Researchers have suggested that people with diabetes may be more prone to depression because of an interaction in this group between high blood sugar levels and a neurotransmitter associated with depression. The team presented their findings at the joint meeting of the International Society of Endocrinology and the Endocrine Society: ICE/ENDO 2014 in Chicago, IL.

Previous research has suggested links between diabetes and depression, but scientists have been unsure of the mechanism driving this association.

In 2010, Medical News Today, reported on a study by researchers at Harvard School of Public Health in Boston, MA, which explored the relationship between depression and diabetes in a sample group of 65,381 women. The Harvard team found that not only were women with diabetes at increased risk of becoming depressed, but that depressed women were also at increased risk of developing diabetes.

The researchers from that study found that women with depression had a 17% higher risk of developing diabetes – and women taking antidepressants had a 25% higher risk of developing diabetes – than women without depression.

They also found that women with diabetes had a 29% higher risk of depression – and women taking insulin had a 53% higher risk of depression – compared with women without diabetes.

“Depression may result from the biochemical changes directly caused by diabetes or its treatment,” the authors hypothesized, “or from the stresses and strains associated with living with diabetes and its often debilitating consequences.”

This hypothesis is addressed by the researchers behind the new study – Nicolas Bolo, PhD, from Beth Israel-Deaconess Medical Center, and Dr. Donald Simonson from Brigham and Women’s Hospital, both in Boston.

“It was traditionally thought that patients with type 1 or type 2 diabetes have higher rates of depression than their nondiabetic peers because of the increased stress of managing a complex chronic disease,” Bolo and Simonson write.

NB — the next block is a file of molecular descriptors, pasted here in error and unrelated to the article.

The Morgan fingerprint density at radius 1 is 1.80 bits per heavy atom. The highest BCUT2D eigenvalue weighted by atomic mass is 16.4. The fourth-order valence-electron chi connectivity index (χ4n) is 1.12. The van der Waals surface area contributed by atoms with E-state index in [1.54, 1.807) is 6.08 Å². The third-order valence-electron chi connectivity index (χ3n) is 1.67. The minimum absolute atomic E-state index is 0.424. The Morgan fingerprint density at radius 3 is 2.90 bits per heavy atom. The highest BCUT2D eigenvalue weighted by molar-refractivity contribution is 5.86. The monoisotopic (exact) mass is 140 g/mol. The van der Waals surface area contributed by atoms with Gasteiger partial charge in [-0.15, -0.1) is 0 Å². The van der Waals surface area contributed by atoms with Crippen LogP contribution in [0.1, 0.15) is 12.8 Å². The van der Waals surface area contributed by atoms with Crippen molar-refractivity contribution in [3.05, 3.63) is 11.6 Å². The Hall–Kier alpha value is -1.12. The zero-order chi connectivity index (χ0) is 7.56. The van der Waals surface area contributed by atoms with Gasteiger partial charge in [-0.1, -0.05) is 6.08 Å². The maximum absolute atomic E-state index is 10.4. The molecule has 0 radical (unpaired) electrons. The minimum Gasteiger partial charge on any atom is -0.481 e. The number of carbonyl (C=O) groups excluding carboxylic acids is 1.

Our results suggest that high blood glucose levels may predispose patients with type 1 diabetes to depression through biological mechanisms in the brain.”

Bolo and Simonson studied three men and five women (average age 26) with type 1 diabetes and compared them with a control group of six men and five women (average age 29). None of the participants were depressed.

Using functional magnetic resonance imaging, the scientists measured the levels of glutamate – a neurotransmitter linked to depression at high levels – in the subjects’ brains. Participants were scanned both when their blood sugar level was normal – at 90-110 mg/dL – and when it was moderately elevated, at 180-200 mg/dL.

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Raising blood glucose levels also raised the levels of glutamate – a neurotransmitter linked to depression – in the diabetic patients, but not in the control group.

The authors found that when the blood sugar level was raised, the strength of the connections between regions of the brain involved in self-perception and emotions became weaker in the diabetic patients than in the healthy control subjects.

Raising blood glucose levels also raised the levels of glutamate in the diabetic patients, but not in the control group. Elevated levels of glutamate in the diabetic patients corresponded with worse scores on a depression questionnaire.

However, the researchers note that although the diabetic group reported worse scores than the control group, the scores were still well below the range for major depression.

Dr. Bolo believes that the team’s findings “may enable the development of more targeted approaches to treating depression in diabetes.”

In 2013, Medical News Today reported on a study that found pain and depression in women with type 2 diabetes may be reduced by vitamin D2 supplements.